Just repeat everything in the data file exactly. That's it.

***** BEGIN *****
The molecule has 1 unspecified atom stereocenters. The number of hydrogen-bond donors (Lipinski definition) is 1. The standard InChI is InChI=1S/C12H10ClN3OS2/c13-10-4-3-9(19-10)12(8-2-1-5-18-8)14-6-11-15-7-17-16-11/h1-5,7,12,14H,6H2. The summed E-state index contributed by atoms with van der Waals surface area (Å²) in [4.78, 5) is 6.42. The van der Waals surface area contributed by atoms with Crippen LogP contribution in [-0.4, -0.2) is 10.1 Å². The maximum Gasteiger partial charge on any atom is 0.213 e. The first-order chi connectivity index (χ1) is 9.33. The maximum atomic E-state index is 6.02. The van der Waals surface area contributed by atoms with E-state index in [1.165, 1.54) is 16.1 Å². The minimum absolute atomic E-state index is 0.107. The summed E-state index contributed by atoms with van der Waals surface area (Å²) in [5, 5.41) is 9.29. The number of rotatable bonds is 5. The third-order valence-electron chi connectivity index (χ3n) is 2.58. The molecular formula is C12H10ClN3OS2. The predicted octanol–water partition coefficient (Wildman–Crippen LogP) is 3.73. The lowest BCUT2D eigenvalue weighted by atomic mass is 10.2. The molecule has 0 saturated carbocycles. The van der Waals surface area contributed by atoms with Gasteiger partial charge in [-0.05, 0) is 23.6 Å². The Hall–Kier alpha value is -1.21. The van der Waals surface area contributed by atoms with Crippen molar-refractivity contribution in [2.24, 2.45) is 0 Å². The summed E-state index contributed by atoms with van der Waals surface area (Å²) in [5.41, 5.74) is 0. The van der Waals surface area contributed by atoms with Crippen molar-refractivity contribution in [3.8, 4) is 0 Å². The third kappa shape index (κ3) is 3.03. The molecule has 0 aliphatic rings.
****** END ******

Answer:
The molecule has 1 unspecified atom stereocenters. The number of hydrogen-bond donors (Lipinski definition) is 1. The standard InChI is InChI=1S/C12H10ClN3OS2/c13-10-4-3-9(19-10)12(8-2-1-5-18-8)14-6-11-15-7-17-16-11/h1-5,7,12,14H,6H2. The summed E-state index contributed by atoms with van der Waals surface area (Å²) in [4.78, 5) is 6.42. The van der Waals surface area contributed by atoms with Crippen LogP contribution in [-0.4, -0.2) is 10.1 Å². The maximum Gasteiger partial charge on any atom is 0.213 e. The first-order chi connectivity index (χ1) is 9.33. The maximum atomic E-state index is 6.02. The van der Waals surface area contributed by atoms with E-state index in [1.165, 1.54) is 16.1 Å². The minimum absolute atomic E-state index is 0.107. The summed E-state index contributed by atoms with van der Waals surface area (Å²) in [5, 5.41) is 9.29. The number of rotatable bonds is 5. The third-order valence-electron chi connectivity index (χ3n) is 2.58. The molecular formula is C12H10ClN3OS2. The predicted octanol–water partition coefficient (Wildman–Crippen LogP) is 3.73. The lowest BCUT2D eigenvalue weighted by atomic mass is 10.2. The molecule has 0 saturated carbocycles. The van der Waals surface area contributed by atoms with Gasteiger partial charge in [-0.05, 0) is 23.6 Å². The Hall–Kier alpha value is -1.21. The van der Waals surface area contributed by atoms with Crippen molar-refractivity contribution in [2.24, 2.45) is 0 Å². The summed E-state index contributed by atoms with van der Waals surface area (Å²) in [5.41, 5.74) is 0. The van der Waals surface area contributed by atoms with Crippen molar-refractivity contribution in [3.8, 4) is 0 Å². The third kappa shape index (κ3) is 3.03. The molecule has 0 aliphatic rings.